Review: Emerging Therapeutics to Treat Chronic GVHD

Preclinical and clinical studies have significantly advanced the understanding of the pathophysiology of chronic graft-versus-host disease (GVHD), resulting in new immunomodulatory agents targeting innate immunity, early T-cell activation and signaling, T-cell migration, regulatory T cells, and B cell dysregulation.

This review focuses on 3 recently identified therapeutic targets for chronic GVHD control (IL-17, CSF-1 and Janus kinases (JAKs)), and the immunomodulatory agents developed to inhibit, neutralize, block or impair these targets.

Advances in clinical development that have come about through human trials have shown an acceptable toxicity profile in agents such as brodalumab (anti-IL-17 blocking agent), ixekizumab (anti-IL-17 receptor A), ruxolitinib (JAK1 and JAK2 inhibitor), ibrutinib (BTK and ITK inhibitor), and fostamatinib and entospletinib (Syk inhibitors).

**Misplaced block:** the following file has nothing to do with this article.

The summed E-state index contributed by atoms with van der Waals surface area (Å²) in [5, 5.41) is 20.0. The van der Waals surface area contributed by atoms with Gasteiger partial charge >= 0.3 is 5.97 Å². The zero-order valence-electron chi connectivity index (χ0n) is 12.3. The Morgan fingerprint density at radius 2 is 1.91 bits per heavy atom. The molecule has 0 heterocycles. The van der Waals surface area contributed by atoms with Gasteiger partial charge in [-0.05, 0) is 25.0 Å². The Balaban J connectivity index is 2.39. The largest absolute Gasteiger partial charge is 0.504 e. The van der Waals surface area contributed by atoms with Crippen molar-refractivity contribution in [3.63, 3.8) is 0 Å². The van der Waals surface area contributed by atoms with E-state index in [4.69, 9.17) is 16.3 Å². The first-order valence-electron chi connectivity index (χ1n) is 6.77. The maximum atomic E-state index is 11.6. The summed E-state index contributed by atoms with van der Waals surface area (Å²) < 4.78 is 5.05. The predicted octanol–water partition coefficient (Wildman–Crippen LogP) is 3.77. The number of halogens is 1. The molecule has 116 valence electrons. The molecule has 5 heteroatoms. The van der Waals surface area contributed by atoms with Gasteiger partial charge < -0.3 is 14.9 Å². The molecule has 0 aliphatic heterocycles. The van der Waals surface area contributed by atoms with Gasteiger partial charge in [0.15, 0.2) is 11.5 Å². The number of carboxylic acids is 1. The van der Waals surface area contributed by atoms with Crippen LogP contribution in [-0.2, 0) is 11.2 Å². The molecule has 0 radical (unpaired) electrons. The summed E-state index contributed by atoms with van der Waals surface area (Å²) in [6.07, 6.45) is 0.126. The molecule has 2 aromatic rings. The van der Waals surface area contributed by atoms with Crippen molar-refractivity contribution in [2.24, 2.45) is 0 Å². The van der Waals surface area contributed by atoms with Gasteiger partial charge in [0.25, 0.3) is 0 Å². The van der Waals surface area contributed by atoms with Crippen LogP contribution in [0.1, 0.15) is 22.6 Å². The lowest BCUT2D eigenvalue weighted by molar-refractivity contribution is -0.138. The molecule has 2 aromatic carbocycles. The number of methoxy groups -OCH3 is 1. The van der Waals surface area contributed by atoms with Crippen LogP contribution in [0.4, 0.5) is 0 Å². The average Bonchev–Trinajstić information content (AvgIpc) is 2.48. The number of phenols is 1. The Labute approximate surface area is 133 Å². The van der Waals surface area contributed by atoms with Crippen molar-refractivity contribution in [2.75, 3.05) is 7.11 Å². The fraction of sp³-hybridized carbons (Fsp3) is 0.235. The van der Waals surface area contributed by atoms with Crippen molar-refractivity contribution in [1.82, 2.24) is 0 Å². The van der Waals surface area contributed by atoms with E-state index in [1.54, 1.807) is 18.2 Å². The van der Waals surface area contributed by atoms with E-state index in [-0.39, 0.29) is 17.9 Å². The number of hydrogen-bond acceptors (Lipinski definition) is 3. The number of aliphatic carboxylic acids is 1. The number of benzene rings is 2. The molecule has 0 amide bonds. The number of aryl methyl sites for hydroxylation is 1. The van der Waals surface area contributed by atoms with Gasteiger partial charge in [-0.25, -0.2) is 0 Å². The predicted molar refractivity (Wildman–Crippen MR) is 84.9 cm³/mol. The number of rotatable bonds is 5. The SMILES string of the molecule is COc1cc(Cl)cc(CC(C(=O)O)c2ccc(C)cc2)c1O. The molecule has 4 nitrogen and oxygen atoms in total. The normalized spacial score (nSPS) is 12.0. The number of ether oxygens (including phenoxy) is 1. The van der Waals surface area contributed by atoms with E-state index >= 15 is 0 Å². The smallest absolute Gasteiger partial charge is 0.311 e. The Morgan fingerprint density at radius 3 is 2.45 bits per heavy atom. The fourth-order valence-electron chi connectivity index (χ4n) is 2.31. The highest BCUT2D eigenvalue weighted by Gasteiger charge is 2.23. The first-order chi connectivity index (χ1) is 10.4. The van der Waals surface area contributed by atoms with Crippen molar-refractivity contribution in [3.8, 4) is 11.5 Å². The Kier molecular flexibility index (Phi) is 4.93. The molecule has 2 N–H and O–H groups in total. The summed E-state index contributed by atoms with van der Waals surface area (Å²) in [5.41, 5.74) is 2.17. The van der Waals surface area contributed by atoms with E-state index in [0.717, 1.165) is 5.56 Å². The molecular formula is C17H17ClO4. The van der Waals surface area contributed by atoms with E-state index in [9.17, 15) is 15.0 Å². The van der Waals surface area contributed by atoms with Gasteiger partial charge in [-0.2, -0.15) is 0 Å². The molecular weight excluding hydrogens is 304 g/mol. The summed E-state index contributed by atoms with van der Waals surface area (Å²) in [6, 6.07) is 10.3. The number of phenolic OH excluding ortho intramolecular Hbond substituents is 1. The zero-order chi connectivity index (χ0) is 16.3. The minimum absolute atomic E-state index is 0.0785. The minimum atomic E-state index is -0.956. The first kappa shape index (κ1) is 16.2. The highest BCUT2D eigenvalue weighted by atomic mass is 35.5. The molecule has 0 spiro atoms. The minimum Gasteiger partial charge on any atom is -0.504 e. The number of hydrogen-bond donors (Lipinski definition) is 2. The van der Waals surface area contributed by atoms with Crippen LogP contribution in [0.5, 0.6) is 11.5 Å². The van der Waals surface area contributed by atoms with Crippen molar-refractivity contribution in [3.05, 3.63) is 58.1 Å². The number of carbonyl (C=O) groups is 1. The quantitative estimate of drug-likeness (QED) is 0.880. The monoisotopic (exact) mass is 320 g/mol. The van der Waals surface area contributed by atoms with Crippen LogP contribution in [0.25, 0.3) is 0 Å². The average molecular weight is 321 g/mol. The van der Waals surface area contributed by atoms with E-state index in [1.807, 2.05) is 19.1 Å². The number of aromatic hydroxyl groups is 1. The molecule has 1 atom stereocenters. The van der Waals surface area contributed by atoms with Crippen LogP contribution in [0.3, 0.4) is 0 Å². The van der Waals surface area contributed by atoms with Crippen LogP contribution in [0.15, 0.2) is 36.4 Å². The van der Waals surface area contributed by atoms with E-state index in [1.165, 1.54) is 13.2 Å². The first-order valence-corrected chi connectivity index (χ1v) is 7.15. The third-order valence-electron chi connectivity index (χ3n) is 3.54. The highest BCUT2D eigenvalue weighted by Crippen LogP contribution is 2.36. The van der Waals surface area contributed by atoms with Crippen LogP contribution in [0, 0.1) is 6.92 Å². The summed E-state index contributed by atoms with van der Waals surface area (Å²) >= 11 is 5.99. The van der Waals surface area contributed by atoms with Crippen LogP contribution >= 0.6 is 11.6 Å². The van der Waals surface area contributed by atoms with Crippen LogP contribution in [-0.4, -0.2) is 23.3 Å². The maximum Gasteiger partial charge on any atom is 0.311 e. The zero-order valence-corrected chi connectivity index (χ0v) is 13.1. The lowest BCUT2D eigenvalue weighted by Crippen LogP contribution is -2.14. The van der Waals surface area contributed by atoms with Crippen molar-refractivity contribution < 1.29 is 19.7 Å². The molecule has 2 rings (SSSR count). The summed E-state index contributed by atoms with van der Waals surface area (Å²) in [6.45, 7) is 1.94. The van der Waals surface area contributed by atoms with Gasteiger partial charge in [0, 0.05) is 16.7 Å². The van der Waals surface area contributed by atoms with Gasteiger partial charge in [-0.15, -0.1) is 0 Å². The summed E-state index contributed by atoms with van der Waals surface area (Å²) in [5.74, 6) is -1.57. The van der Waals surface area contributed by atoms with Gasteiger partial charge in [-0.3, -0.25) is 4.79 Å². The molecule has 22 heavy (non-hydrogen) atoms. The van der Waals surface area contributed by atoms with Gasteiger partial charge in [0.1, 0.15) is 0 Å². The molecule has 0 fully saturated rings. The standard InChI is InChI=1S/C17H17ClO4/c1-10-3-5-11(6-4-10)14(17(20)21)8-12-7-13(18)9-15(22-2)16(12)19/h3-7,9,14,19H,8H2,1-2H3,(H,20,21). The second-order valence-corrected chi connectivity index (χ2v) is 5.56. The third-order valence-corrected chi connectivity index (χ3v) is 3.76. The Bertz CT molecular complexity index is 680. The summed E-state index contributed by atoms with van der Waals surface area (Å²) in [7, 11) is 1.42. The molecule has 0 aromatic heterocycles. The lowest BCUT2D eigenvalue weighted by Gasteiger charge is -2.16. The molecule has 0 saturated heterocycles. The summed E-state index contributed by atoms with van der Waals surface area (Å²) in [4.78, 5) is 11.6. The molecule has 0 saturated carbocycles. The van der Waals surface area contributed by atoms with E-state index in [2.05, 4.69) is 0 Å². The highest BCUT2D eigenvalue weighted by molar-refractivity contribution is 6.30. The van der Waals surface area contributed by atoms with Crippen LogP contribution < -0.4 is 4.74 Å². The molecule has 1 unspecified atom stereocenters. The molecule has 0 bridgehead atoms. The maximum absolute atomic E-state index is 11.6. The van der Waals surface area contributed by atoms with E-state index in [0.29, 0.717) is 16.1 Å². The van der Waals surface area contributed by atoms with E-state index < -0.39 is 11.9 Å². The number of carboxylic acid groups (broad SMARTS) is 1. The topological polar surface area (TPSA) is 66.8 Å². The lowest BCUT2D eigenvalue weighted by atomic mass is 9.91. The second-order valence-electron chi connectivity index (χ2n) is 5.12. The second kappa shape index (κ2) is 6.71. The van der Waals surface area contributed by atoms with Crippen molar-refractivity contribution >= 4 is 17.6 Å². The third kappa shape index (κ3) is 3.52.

The reviewers conclude that recent advances in the understanding of the immunobiology of chronic GVHD “places the field in an exciting position where strategically targeted therapeutics for the prevention and treatment of chronic GVHD are becoming a reality.”

Betts BC, et al. Biol Blood Marrow Transplant

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